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CTU victories this week

by ctu communications  |  03/09/2018

Charter News

CTU-ACTS, the newly established division of the CTU for charter schools is growing. Two new charter schools have voted to unionize. Organizing campaigns at ChiArts (Chicago High School for the Arts), a Near Northwest Side specialty high school and Namaste Charter School, a McKinley Park elementary school, have been victorious. Members at both schools have taken a stand for their rights on the job and will be joining our ranks. Congratulations to our new members and to the organizers at ChiActs and CTU who helped win the campaign, and welcome to our newest members!

Arbitration Victory

Protecting the rights of tenured teachers is a vital aspect of the CTU’s work. An arbitration award, handled by CTU Attorney Latoyia Kimbrough, has affirmed the due process rights of tenured teachers in our correctional facility schools (York Alternative and Nancy B. Jefferson). 

Our members must undergo rigorous security screening and obtain security clearance through the Cook County Department of Corrections to teach in schools housed in correctional facilities. The County has broad discretion to revoke a security clearance, and in cases where a teacher’s security clearance is revoked, he or she is no longer eligible to continue working within the correctional facility.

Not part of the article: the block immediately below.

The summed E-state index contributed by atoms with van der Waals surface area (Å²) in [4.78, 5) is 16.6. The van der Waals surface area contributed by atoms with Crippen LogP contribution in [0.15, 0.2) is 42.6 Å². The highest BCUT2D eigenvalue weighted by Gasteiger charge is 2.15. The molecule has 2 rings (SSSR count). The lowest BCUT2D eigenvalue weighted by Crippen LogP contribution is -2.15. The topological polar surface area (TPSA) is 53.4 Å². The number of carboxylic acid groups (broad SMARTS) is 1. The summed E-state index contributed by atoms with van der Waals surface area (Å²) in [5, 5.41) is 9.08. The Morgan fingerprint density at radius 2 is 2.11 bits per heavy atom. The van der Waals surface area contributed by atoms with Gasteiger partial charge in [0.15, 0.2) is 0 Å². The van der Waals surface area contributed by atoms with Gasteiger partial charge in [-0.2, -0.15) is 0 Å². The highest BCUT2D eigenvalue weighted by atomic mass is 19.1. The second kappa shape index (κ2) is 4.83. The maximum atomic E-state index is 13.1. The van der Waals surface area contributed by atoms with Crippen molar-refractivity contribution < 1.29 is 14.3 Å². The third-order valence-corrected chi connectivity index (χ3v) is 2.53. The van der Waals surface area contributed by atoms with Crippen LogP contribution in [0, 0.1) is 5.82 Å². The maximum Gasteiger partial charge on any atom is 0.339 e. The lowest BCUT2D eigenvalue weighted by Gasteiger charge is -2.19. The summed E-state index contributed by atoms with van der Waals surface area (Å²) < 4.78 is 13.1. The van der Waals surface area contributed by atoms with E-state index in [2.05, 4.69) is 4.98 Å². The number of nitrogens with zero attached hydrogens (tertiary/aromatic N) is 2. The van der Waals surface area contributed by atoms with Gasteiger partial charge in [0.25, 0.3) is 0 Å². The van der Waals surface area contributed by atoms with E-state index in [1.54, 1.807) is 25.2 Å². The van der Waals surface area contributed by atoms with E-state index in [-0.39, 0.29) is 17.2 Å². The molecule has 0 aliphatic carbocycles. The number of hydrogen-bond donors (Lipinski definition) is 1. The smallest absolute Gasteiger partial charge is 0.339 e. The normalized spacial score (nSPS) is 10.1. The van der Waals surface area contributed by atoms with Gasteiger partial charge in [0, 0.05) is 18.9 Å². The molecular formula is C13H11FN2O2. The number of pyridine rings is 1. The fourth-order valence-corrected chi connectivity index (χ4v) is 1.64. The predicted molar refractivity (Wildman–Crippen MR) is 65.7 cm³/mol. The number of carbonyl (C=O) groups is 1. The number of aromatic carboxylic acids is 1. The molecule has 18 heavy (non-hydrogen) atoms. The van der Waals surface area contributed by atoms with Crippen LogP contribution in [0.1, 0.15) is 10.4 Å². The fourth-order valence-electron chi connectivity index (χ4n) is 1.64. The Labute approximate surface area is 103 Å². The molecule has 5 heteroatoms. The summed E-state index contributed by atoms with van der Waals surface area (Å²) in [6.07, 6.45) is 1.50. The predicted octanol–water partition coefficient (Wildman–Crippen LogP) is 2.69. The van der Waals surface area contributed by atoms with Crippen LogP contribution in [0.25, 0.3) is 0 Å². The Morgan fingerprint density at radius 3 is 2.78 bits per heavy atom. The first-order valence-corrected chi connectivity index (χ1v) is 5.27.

In this case,  the County revoked the security clearance of a tenured teacher at York. Approximately six weeks later, CPS ‘honorably terminated’ the teacher from her position, as she no longer had the required clearance for it, but advised she was eligible for rehire at other CPS schools. Months later, however, CPS unilaterally placed a DNH on the tenured teacher’s file on the basis of the same allegations that led to the revocation of her security clearance – effectively bypassing the tenured teacher’s rights to a dismissal hearing before being terminated for cause and declared ineligible for rehire. 

In arbitration, CPS argued that because the DNH was issued after the honorable termination when the teacher was no longer a CPS employee, it had no obligation to provide her due process. The arbitrator disagreed, and held that there is no exemption in the School Code for the due process rights of tenured teachers who teach at alternative schools housed in correctional facilities; that the teacher’s termination and DNH designation will be void; and that if CPS desires to dismiss her and assign her a DNH, it must follow the tenured teacher dismissal procedure in the School Code.

Chicago Teachers Union